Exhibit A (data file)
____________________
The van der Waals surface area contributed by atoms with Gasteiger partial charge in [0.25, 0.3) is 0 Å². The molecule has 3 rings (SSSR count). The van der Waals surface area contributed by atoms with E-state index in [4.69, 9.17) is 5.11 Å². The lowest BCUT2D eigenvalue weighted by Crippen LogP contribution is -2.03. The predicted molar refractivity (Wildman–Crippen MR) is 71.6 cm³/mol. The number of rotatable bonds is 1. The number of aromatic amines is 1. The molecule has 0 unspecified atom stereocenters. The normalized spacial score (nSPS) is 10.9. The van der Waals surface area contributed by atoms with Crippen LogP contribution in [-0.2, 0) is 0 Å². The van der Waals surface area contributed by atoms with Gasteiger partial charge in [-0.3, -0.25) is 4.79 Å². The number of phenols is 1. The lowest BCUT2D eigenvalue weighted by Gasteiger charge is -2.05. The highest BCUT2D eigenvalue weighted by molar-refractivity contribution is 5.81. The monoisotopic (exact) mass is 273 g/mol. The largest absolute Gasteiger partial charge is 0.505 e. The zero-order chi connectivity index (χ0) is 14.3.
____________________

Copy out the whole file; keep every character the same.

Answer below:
The van der Waals surface area contributed by atoms with Gasteiger partial charge in [0.25, 0.3) is 0 Å². The molecule has 3 rings (SSSR count). The van der Waals surface area contributed by atoms with E-state index in [4.69, 9.17) is 5.11 Å². The lowest BCUT2D eigenvalue weighted by Crippen LogP contribution is -2.03. The predicted molar refractivity (Wildman–Crippen MR) is 71.6 cm³/mol. The number of rotatable bonds is 1. The number of aromatic amines is 1. The molecule has 0 unspecified atom stereocenters. The normalized spacial score (nSPS) is 10.9. The van der Waals surface area contributed by atoms with Crippen LogP contribution in [-0.2, 0) is 0 Å². The van der Waals surface area contributed by atoms with Gasteiger partial charge in [-0.3, -0.25) is 4.79 Å². The number of phenols is 1. The lowest BCUT2D eigenvalue weighted by Gasteiger charge is -2.05. The highest BCUT2D eigenvalue weighted by molar-refractivity contribution is 5.81. The monoisotopic (exact) mass is 273 g/mol. The largest absolute Gasteiger partial charge is 0.505 e. The zero-order chi connectivity index (χ0) is 14.3.